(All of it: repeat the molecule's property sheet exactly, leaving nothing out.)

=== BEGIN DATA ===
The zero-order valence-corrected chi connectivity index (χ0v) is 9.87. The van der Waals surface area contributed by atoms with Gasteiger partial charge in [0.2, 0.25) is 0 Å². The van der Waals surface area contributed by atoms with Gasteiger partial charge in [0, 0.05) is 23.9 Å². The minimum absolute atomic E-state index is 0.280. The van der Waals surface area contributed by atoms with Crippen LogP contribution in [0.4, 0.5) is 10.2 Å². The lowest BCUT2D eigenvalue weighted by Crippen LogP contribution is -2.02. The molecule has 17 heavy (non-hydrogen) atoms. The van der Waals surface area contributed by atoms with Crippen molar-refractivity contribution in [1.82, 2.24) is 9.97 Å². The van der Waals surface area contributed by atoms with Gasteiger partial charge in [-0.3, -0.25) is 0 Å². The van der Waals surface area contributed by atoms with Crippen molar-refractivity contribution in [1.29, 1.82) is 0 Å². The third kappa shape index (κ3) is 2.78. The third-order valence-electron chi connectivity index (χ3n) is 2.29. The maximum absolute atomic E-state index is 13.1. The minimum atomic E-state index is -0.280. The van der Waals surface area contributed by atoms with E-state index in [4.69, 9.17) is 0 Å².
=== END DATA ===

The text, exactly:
The zero-order valence-corrected chi connectivity index (χ0v) is 9.87. The van der Waals surface area contributed by atoms with Gasteiger partial charge in [0.2, 0.25) is 0 Å². The van der Waals surface area contributed by atoms with Gasteiger partial charge in [0, 0.05) is 23.9 Å². The minimum absolute atomic E-state index is 0.280. The van der Waals surface area contributed by atoms with Crippen LogP contribution in [0.4, 0.5) is 10.2 Å². The lowest BCUT2D eigenvalue weighted by Crippen LogP contribution is -2.02. The molecule has 17 heavy (non-hydrogen) atoms. The van der Waals surface area contributed by atoms with Crippen molar-refractivity contribution in [1.82, 2.24) is 9.97 Å². The van der Waals surface area contributed by atoms with Gasteiger partial charge in [-0.3, -0.25) is 0 Å². The van der Waals surface area contributed by atoms with Crippen molar-refractivity contribution in [1.29, 1.82) is 0 Å². The third kappa shape index (κ3) is 2.78. The third-order valence-electron chi connectivity index (χ3n) is 2.29. The maximum absolute atomic E-state index is 13.1. The minimum atomic E-state index is -0.280. The van der Waals surface area contributed by atoms with E-state index in [4.69, 9.17) is 0 Å².